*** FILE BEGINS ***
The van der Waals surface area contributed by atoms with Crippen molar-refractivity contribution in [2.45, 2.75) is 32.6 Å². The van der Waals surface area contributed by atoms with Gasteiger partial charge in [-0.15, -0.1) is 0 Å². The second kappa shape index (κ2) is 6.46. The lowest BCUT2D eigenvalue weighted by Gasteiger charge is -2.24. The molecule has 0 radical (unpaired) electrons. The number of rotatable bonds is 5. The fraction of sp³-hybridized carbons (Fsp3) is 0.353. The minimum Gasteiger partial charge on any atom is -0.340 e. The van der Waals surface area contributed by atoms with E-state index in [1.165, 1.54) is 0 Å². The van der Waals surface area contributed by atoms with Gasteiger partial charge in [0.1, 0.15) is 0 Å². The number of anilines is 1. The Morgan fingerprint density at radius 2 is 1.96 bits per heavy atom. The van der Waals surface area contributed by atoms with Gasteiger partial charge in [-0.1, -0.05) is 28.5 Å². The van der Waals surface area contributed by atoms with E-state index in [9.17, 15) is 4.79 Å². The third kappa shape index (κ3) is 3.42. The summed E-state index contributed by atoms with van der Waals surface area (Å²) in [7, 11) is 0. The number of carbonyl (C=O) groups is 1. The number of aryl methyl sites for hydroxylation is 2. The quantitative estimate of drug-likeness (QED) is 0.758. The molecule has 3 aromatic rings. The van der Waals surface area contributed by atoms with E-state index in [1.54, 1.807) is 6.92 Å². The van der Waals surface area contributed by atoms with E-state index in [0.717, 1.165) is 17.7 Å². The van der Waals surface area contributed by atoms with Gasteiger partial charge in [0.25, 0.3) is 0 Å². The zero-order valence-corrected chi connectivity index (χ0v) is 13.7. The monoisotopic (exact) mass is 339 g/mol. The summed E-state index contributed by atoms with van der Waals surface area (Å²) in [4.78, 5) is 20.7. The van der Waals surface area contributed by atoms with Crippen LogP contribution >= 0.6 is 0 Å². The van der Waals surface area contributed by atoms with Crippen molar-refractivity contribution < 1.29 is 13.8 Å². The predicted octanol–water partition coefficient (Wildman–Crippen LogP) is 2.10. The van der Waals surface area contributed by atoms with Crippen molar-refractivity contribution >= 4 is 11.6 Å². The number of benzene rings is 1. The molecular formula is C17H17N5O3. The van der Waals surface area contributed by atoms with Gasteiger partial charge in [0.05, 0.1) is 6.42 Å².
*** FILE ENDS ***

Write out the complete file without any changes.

The van der Waals surface area contributed by atoms with Crippen molar-refractivity contribution in [2.45, 2.75) is 32.6 Å². The van der Waals surface area contributed by atoms with Gasteiger partial charge in [-0.15, -0.1) is 0 Å². The second kappa shape index (κ2) is 6.46. The lowest BCUT2D eigenvalue weighted by Gasteiger charge is -2.24. The molecule has 0 radical (unpaired) electrons. The number of rotatable bonds is 5. The fraction of sp³-hybridized carbons (Fsp3) is 0.353. The minimum Gasteiger partial charge on any atom is -0.340 e. The van der Waals surface area contributed by atoms with E-state index in [1.165, 1.54) is 0 Å². The van der Waals surface area contributed by atoms with Gasteiger partial charge in [0.1, 0.15) is 0 Å². The number of anilines is 1. The Morgan fingerprint density at radius 2 is 1.96 bits per heavy atom. The van der Waals surface area contributed by atoms with Gasteiger partial charge in [-0.1, -0.05) is 28.5 Å². The van der Waals surface area contributed by atoms with E-state index in [9.17, 15) is 4.79 Å². The third kappa shape index (κ3) is 3.42. The summed E-state index contributed by atoms with van der Waals surface area (Å²) in [7, 11) is 0. The number of carbonyl (C=O) groups is 1. The number of aryl methyl sites for hydroxylation is 2. The quantitative estimate of drug-likeness (QED) is 0.758. The molecule has 3 aromatic rings. The van der Waals surface area contributed by atoms with E-state index in [1.54, 1.807) is 6.92 Å². The van der Waals surface area contributed by atoms with E-state index in [0.717, 1.165) is 17.7 Å². The van der Waals surface area contributed by atoms with Gasteiger partial charge in [0.25, 0.3) is 0 Å². The zero-order valence-corrected chi connectivity index (χ0v) is 13.7. The monoisotopic (exact) mass is 339 g/mol. The summed E-state index contributed by atoms with van der Waals surface area (Å²) in [4.78, 5) is 20.7. The van der Waals surface area contributed by atoms with Crippen LogP contribution >= 0.6 is 0 Å². The van der Waals surface area contributed by atoms with Crippen molar-refractivity contribution < 1.29 is 13.8 Å². The predicted octanol–water partition coefficient (Wildman–Crippen LogP) is 2.10. The van der Waals surface area contributed by atoms with Crippen molar-refractivity contribution >= 4 is 11.6 Å². The number of benzene rings is 1. The molecular formula is C17H17N5O3. The van der Waals surface area contributed by atoms with Gasteiger partial charge in [0.05, 0.1) is 6.42 Å².